B.S., University of Southern California; J.D., Howard University. Brenda Morris joined the Public Integrity Section, Criminal Division, U.S. Department of Justice in September 1991. After working for twelve years as a Trial Attorney with the Public Integrity Section, she was promoted in March 2004 to Deputy Chief for Litigation. In August 2006, Professor Morris was promoted to the position of Principal Deputy Chief. Her staff consists of 30 attorneys and 11 support staff. The Public Integrity Section is a distinctive unit within the Criminal Division which is responsible for the nationwide investigations and prosecutions of corrupt federal employees. As a Trial Attorney, Professor Morris investigated white-collar cases ranging from federal conflict of interest crimes to conspiracy to commit bribery of public officials. Professor Morris has conducted federal trials across the country which ranged from perjury committed by a Border Patrol Agent in Tucson, Arizona, to witness tampering and obstruction of justice in Key West, Florida. As Deputy Chief for Litigation, Professor Morris was responsible for the daily supervision of the Section’s attorneys on all aspects of their complex litigations and trials. As Principal Deputy Chief, Professor Morris continues to supervise all cases in the Section and she spearheads investigations ranging from the Abramoff corruption scandal to corruption matters involving the theft of millions of dollars meant for the Iraqi reconstruction. Professor Morris is a career prosecutor who began as a Assistant District Attorney in the New York County District Attorneys Office under Robert Morgenthau. Her experience in New York proved to be fertile training ground where Professor Morris honed her skills as a trial attorney by successfully prosecuting hundreds of street crimes and winning over forty trial victories. As part of her federal service, Professor Morris has been selected to instruct on white-collar statutes, including conflict of interest, and investigative techniques to international audiences consisting of prosecutors and law enforcement in Katmandu, Nepal; Dhaka, Bangladesh; and Bucharest, Romania. In April 2007, Professor Morris was chosen to represent the Department of Justice at the Global Forum V held in Johnanasburg, South Africa. Professor Morris has also instructed other federal prosecutors and federal agents on the federal criminal conflict of interest laws at various United States Attorneys Offices, Offices of Inspector General Offices, as well as the Federal Law Enforcement Training Center in Brunswick, Georgia. Professor Morris is also an adjunct professor at Georgetown University Law Center located in Washington, DC, currently teaching a course on public corruption. Professor Morris is a native Washingtonian who received her Bachelor of Science degree from the University of California, and her Juris Doctorate from Howard University Law School.
I hear Eric Holder is dropping all charges against Uncle Ted ’cause the prosecutors lied. Sort of strange justice when the already convicted go free because the prosecutor can’t seem to follow the laws either. Well so what else is new with Bush’s Justice Department? I can’t wait for the inevitable civil suit for malicious prosecution. We’ll get to pay for Uncle Ted’s legal bills. Yippee!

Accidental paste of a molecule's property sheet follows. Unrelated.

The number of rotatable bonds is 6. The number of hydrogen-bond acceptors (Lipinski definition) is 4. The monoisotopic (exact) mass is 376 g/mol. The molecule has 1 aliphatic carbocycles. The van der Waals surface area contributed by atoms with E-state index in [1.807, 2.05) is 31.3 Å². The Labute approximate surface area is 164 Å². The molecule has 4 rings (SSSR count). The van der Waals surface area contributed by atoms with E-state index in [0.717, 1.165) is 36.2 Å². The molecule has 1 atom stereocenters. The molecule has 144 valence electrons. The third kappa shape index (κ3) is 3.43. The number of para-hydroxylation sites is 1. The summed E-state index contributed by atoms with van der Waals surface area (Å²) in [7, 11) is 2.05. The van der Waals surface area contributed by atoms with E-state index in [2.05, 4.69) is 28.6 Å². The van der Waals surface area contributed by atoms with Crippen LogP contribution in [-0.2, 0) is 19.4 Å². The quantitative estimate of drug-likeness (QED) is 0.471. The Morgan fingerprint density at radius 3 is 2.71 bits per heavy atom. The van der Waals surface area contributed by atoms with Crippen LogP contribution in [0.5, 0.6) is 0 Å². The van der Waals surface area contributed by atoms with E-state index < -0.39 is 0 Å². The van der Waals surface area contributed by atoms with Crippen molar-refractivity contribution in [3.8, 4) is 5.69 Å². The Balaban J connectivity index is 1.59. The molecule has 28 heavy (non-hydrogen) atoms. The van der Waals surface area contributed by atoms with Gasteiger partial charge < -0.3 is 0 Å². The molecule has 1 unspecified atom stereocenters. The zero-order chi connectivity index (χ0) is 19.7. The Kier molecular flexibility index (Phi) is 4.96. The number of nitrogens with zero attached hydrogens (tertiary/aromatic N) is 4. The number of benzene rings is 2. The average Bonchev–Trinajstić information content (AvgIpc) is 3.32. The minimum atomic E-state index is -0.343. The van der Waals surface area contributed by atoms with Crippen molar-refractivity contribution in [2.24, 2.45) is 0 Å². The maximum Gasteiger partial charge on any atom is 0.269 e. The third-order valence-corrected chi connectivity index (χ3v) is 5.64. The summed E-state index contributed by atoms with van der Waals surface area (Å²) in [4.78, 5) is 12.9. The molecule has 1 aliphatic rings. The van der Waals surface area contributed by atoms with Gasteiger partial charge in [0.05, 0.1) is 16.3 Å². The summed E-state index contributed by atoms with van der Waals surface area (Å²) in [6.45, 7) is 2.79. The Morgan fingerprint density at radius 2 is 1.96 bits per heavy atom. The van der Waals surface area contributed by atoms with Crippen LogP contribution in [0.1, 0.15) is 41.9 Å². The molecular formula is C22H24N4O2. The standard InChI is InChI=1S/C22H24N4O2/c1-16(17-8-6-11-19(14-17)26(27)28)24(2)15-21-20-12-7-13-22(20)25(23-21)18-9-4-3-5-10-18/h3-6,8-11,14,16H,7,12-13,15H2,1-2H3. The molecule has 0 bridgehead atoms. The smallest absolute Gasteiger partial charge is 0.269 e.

“It is an amazing reversal of fortunes for a man who is the very face of Washington corruption.”
Gee, no bias here. Appears that one of the (many) documents withheld has the Government’s main witness stating that Stevens (in his opinion) would have paid for the “bribe” if he’d ever been billed for it and that Stevens had asked for the bill. And no showing or even a claim by the DOJ that any benefit was received from Stevens as a result of the work done.
And it appears that Matt Welch joined the DOJ in the ’90’s. Hardly a “Bush” appointee. We’ll just ignore the timing of the indictment-in violation of DOJ rules.
Stevens may well be “corrupt”, that isn’t the point.
Thanks for the update, town crier.
Those prosecutors have just been yanked from the trial by the Justice Department, and a new team has been installed.
Josh Marshall has the details over at TPM, q.v.
Not a good entry on the old resume.
I don’t know whether to laugh or cry. Stevens’ conviction may be overturned and another corrupt politician laughs in the face of Justice all because of incompetent Bush appointments that were approved by Bush’s incompetent Justice Department. Bush didn’t need to pardon Stevens when he left office, his Justice Department already did.
Today’s legal system does not appear to be concerned with meting justice; rather, many lawyers want to *win* at all costs, involving deceit, stealth, deception, and lies.
As much as I dislike Mr. Stevens, even he deserves a new trial. The judge appears to have given the Justice Department too much unwarranted deference during the trial.
The sanctions against the prosecutors must be severe enough to serve as a deterrent and a warning to other government attorneys that abusing judicial deference—or respect—is intolerable.
Any doubt that that clown Rove and the rest of the gang need to go to prison for stacking the DOJ with incompetent tools?
Get ’em, Judge Sullivan! Next time, let them sit in the pokey until someone brings you what you ordered them to produce.